Looking closely at the picture, I wonder how she received the scars on her neck, the cuts on her arms. Living a life without education is one thing, having to deal with the sex trade on a daily basis is yet another disturbing reality. Her community produces one crop, girls destined for the big cities to work in brothels and, when home, to do the same for the surrounding villages. Nirvana Bodhisattva and his team at Nirvanavan Foundation are doing their best to change this reality, and to perhaps bring this young girl the remnants of childhood that have passed her by thus far.
Years ago the foundation approached ten of these villages and asked permission to bring education to their children. Since these children are seen as outcasts within the society, attending school is quite difficult, even impossible at times. Many of the girls are of course groomed for the sex trade and must at some point end their education regardless. The foundation, rather than concentrating only on the girls, included the boys as well. The solution must involve both genders, and perhaps beginning with the boys will instill in them the ideas necessary to bring change in the hopeful future.
My work in the villages was surprisingly accepted, a sign of the respect Nirvana and his team have earned from the communities. In our second and third years many of the older women allowed us to make their portraits, an opportunity seldom offered to outsiders. The men also opened up to us a bit, and one specific man really warmed up to the work, coming with us to other villages to help us with the photography.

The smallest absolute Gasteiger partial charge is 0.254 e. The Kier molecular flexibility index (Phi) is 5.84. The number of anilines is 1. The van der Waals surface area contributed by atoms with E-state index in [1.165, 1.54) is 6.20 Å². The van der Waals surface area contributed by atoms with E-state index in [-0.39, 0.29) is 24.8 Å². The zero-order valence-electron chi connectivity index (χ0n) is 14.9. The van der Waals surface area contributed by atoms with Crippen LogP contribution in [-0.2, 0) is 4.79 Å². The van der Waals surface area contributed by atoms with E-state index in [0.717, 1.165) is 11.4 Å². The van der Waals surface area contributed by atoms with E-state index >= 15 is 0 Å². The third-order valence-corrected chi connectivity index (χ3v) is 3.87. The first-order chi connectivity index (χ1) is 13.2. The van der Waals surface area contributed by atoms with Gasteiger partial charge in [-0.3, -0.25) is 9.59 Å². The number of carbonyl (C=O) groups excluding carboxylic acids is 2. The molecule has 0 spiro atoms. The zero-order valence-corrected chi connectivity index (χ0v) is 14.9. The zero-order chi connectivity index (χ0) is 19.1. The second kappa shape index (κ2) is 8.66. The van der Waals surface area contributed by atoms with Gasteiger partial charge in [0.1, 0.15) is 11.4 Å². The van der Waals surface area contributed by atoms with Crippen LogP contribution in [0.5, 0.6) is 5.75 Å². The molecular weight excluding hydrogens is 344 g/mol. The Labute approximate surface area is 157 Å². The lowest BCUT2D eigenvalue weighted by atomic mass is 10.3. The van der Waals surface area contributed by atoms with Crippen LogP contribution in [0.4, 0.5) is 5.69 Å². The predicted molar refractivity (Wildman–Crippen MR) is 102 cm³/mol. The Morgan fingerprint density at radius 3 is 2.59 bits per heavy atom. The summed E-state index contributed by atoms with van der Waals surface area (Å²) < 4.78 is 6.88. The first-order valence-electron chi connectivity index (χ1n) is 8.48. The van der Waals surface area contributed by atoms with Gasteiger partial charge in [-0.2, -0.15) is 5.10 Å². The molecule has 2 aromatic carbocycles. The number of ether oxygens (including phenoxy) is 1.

The stark reality is that these are villages drenched in the sex trade. Walking around the village one has to step aside often when the artifacts of sex are found on the ground. The young girls sit alongside the road under grass roofs with a mirror to help them look their best for passing customers. Many of the villages are located on truck routes so as to maximize their visibility. One glimmer of hope while we were present was that none of the customers would visit during our time, perhaps a bit camera shy I suppose.
I hope that Nirvanavan Foundation continues their good works in these villages. Their tenacity is remarkable, and admired deeply. Perhaps later this year I will visit the foundation and see once again these beautiful children, hopefully still playing children's games rather than those of the adults.
Halim Ina Photography